In General, yes, it would be "safest" to not forward email to networks outside of FutureQuest... AOL or otherwise.
AOL is just the tip of the iceberg it seems and other providers are starting to show signs of following the same path.
FutureQuest is NOT banning the use of forwarding alias and similar functionalities.
The problem is that AOL, and several others, are taking actions that indicate that they themselves no longer want email being forwarded to their network from other networks. As per usual, the problem stems from spam
IF you do forward email from the FutureQuest Network to other providers, then it is important that you do NOT allow that email to be reported as spam.
The main problem happens when the following occurs:
Spam is sent from "some forged address" to your FutureQuest hosted forwarding alias or autoresponder
The autoresponse (or a bounce message via a tool such as spamassassin) is sent to the "forged address" which happens to be an innocent party. When they receive the autoresponse they report it as spam and that spam is found to have come from your account on the FutureQuest Network rendering you and everyone else on the Network at risk of being blacklisted for allowing spam to be sent.
If forwarding alias, and primarily because of broken logic on AOL's side right now
The spam message that was sent to your FutureQuest hosted forwarding alias is then forwarded to the AOL email address and then, upon receipt, it appears that the account holder, or an automated process by AOL, reports the spam as spam and shows the spam as coming FROM the FutureQuest Network. AOL sees the spam as originating from FutureQuest and blacklists FutureQuest making it impossible for Site Owners to get normal email through to the _very large_ AOL Network.
Autoresponders, Bounce Messages, and Forwarding Aliases, are all excellent tools when used appropriately. It pains us that they have all been turned into BadThingsTM
due to spam and spammers that are not generated by anyone on our Network, yet everyone on the Network must suffer because of it
If these tools are used on accounts that do NOT
receive spam (do those exist anymore?) then they are fine. However, when they are used by accounts that do receive a lot of spam, the spam messages that are being responded to or forwarded to an outside network can backfire and end up looking like they came FROM you and the FutureQuest Network resulting in all of us being blacklisted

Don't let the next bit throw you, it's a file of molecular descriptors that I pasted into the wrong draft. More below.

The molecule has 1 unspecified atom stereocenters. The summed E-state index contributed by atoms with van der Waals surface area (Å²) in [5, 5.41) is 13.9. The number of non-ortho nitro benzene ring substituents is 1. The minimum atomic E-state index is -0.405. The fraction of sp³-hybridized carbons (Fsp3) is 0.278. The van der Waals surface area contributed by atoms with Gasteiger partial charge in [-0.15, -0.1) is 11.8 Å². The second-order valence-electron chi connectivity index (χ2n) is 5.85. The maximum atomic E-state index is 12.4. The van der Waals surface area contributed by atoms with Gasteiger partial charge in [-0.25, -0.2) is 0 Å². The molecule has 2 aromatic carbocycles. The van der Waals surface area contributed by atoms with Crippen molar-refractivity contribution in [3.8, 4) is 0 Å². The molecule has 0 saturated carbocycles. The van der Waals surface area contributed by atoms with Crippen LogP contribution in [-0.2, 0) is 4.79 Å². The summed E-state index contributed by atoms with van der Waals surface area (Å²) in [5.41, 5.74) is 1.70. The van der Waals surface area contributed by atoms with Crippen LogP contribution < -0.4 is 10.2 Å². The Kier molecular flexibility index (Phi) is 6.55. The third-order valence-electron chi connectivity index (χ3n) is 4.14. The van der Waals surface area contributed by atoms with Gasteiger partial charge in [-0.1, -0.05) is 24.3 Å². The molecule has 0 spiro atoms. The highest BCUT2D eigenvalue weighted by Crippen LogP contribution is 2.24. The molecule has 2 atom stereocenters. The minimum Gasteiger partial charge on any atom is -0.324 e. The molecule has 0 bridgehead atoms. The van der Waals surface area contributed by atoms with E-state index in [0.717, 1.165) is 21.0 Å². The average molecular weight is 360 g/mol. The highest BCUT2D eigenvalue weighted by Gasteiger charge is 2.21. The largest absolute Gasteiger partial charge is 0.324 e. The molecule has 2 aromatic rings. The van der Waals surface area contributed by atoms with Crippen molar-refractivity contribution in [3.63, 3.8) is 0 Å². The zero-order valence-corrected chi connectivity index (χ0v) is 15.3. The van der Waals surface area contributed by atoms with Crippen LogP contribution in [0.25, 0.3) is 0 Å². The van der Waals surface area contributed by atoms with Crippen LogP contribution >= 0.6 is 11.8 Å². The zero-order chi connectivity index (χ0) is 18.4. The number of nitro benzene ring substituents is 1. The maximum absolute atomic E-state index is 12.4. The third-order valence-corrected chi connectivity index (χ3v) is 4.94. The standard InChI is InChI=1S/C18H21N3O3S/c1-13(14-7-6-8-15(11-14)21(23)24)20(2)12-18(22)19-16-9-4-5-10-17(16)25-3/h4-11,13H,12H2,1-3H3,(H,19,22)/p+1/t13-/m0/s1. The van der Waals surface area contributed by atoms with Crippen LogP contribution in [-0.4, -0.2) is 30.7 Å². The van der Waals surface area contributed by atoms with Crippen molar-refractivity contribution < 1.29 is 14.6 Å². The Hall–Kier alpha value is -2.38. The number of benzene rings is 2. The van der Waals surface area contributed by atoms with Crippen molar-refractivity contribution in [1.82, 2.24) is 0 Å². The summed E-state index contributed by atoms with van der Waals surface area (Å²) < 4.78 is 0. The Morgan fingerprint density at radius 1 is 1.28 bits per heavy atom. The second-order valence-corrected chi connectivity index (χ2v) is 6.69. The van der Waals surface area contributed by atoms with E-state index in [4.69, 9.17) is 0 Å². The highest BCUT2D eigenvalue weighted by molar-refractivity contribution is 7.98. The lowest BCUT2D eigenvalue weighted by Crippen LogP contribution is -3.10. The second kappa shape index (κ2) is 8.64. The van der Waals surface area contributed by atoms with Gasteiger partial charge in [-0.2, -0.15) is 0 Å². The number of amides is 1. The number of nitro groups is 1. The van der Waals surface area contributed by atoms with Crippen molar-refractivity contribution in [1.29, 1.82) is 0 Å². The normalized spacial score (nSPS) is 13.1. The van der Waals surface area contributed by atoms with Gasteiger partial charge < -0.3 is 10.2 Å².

The majority of people that have received notices against their account for being reported as spammers by AOL, we believe, have actually reported themselves. E.g. they forwarded the email they received at their FutureQuest account to their AOL email address and then they themselves reported the spam to AOL who then pegged their FutureQuest account as the sender of the spam. Oh the irony.....
In short, the best way to keep your FutureQuest email safe from being accused of something bad by another provider is to keep your FutureQuest email within your FutureQuest account rather than risking bounces, autoresponders, or forwarded messages being reported as spam that originated from your FutureQuest Account.
The second best way is to ensure that messages you bounce or autorespond to are not spam messages and that messages you forward to other accounts you own, outside of the FutureQuest Network, are NOT reported as spam.
Network owners have become frustrated with users who use their networks for "spam collection" and reporting because there is simply too much of it to deal with and adding the additional spam issues that come into "outside networks" to the list has become extremely expensive. End result... at least in AOL's case, is that if you forward your spam to their network, from our network, and then report it as spam... you have successfully reported yourself as the spammer since they are seeing the email as coming from your "other account" outside of their network
Does the above help at all in explaining what is happening? If not, I have no problem trying to explain it a different way.... it's just a mess
and AOL's inability (or ?refusal?) to see that the spam was not originally generated by the forwarding alias just complicates it further
- You have the right to not report spam. Any spam you do report can and will be used against you.